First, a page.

This IMO is a good thing.
I have my lapses, but most of any latent wordiness is removed by the editing process.
Consider my Midnight Mass haiku from yesterday.
I originally wrote:
the choir sings Handel
and fills up the church
After contemplating this for a while, I decided that it isn’t really necessary to say “the choir sings Handel”, so I changed this to “the chords of Handel”. However, it was the 3rd line that really bothered me, because “fills the church” is a much cleaner way of saying, “and fills up the church”.
This led to:
the chords of Handel
fill the church
The “chords of Handel” still bothered me, though.
After posting this version on the Simply Haiku e-mail list, JJ wrote me an e-mail suggesting that I drop “the chords of Handel” and simply write:
This is a minimalist version of the same initial thought and image, but really expresses my feelings of attending the Mass at St Paul’s more accurately. St Paul’s ceiling is high and there’s a sense of being dwarfed in the pew by this vast interior space. Unlike my home parish, Holy Angels, there’s no carpeting inside the church, giving it a colder feeling at first. Acoustically, the music from the choir and organ seemed to make this vastness a lot smaller and warmed up the place for me. I became caught up in the music, part of a much larger entity, no longer so small and cold. The music connected me with the body of the Church, with God, other worshipers, my family members next to me, as well as bringing to life a long-dead composer’s musical vision.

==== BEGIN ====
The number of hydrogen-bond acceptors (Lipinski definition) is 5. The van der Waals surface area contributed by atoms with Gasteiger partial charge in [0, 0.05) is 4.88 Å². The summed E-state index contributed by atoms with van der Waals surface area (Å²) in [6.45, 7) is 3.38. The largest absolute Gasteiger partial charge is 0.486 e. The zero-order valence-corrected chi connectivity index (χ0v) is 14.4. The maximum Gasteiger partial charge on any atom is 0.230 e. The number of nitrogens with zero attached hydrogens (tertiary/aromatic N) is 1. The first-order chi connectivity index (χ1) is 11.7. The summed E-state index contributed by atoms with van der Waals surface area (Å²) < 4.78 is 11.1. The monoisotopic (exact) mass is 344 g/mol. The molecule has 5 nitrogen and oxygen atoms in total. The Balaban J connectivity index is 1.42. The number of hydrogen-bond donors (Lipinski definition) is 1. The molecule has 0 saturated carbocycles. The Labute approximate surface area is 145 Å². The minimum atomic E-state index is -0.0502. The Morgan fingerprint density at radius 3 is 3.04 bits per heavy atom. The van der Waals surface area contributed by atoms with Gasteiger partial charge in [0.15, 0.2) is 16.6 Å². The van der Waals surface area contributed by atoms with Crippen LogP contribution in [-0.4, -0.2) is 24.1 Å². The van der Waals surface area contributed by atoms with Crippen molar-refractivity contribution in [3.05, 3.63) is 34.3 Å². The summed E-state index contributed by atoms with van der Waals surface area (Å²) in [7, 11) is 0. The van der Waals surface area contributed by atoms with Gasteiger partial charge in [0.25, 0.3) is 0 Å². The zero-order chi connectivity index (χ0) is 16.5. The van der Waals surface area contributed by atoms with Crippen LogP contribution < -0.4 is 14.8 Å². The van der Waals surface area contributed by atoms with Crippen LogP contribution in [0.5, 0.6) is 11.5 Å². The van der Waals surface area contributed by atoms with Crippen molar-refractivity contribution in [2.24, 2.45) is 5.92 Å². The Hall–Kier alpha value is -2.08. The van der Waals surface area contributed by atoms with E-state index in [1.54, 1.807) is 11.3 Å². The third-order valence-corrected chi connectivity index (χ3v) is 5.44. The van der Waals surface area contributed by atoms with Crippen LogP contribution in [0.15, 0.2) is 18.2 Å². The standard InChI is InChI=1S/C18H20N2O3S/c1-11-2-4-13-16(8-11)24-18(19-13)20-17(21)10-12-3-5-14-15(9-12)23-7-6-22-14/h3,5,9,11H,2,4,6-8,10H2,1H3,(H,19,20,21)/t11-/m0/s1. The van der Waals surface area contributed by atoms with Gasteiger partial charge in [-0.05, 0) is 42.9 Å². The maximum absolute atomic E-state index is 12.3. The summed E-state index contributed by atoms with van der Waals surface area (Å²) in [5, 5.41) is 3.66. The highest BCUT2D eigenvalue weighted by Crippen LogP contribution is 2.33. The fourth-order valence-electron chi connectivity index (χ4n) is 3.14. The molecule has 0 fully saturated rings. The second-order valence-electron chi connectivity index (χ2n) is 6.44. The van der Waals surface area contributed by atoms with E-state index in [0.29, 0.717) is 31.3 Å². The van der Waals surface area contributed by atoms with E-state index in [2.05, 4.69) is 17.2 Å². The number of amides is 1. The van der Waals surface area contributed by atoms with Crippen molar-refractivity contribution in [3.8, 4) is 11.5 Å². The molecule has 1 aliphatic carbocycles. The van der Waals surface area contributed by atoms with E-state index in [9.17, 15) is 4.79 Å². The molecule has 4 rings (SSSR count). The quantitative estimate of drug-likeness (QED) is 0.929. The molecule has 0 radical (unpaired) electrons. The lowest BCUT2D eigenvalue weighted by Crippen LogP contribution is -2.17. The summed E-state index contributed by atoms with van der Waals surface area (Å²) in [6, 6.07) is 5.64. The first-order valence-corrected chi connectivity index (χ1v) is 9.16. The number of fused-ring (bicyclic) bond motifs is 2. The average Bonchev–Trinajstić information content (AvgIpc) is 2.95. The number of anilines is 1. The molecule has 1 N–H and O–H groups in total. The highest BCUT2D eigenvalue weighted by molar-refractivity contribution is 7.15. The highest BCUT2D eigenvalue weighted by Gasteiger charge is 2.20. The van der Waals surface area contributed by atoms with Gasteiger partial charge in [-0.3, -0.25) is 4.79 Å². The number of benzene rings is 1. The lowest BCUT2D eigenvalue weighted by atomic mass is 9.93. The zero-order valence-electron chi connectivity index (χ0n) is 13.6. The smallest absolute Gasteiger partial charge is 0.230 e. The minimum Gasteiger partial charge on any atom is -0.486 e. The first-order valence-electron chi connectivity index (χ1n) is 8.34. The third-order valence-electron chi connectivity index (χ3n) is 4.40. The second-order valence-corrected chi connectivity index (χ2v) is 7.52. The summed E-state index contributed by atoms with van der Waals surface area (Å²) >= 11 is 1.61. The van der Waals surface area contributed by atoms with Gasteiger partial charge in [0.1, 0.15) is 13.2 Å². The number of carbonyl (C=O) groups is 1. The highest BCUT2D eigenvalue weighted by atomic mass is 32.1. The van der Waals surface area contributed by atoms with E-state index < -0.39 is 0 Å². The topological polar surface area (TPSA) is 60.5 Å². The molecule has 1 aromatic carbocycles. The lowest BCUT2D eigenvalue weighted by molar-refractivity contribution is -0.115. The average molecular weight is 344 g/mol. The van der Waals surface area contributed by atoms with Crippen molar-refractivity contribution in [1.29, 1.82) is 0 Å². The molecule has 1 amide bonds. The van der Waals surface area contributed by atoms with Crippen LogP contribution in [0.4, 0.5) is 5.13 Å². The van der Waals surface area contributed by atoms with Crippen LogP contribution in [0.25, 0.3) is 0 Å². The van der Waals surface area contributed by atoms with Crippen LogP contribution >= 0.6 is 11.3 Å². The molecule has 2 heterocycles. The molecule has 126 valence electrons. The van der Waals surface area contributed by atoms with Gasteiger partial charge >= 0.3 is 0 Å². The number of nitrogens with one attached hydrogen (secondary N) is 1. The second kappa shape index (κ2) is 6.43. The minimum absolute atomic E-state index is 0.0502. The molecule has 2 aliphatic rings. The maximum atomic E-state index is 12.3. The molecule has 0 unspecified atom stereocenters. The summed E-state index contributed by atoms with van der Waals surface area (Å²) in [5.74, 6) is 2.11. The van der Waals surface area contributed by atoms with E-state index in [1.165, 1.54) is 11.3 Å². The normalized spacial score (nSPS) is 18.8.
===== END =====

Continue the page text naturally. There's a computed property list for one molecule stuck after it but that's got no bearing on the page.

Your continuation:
There’s no need to mention the choir in the haiku, because I believe “Handel” and “Midnight Mass” implies a choir is singing. And, even if the reader only hears an organ when reading the poem, it doesn’t change the core meaning, its essence.
This is one of my goals when writing haiku – somehow conveying the meaning without extraneous details that truly don’t matter. The readers can fill in their own details and the haiku can become a unique experience for each person who reads it.
This is almost completely opposite from a normal poem where the poet needs to fill in details to bring the poem to life and convey a specific image to the reader. Yet, paradoxically the techniques used in haiku to fill up the space of what is NOT being said can be useful in longer poetry to strengthen the details that are included by the poet. Each word counts in poetry.
Speaking of the power of words, ultimately I added one more word to this seven word haiku which finalizes this one for me:
fills the church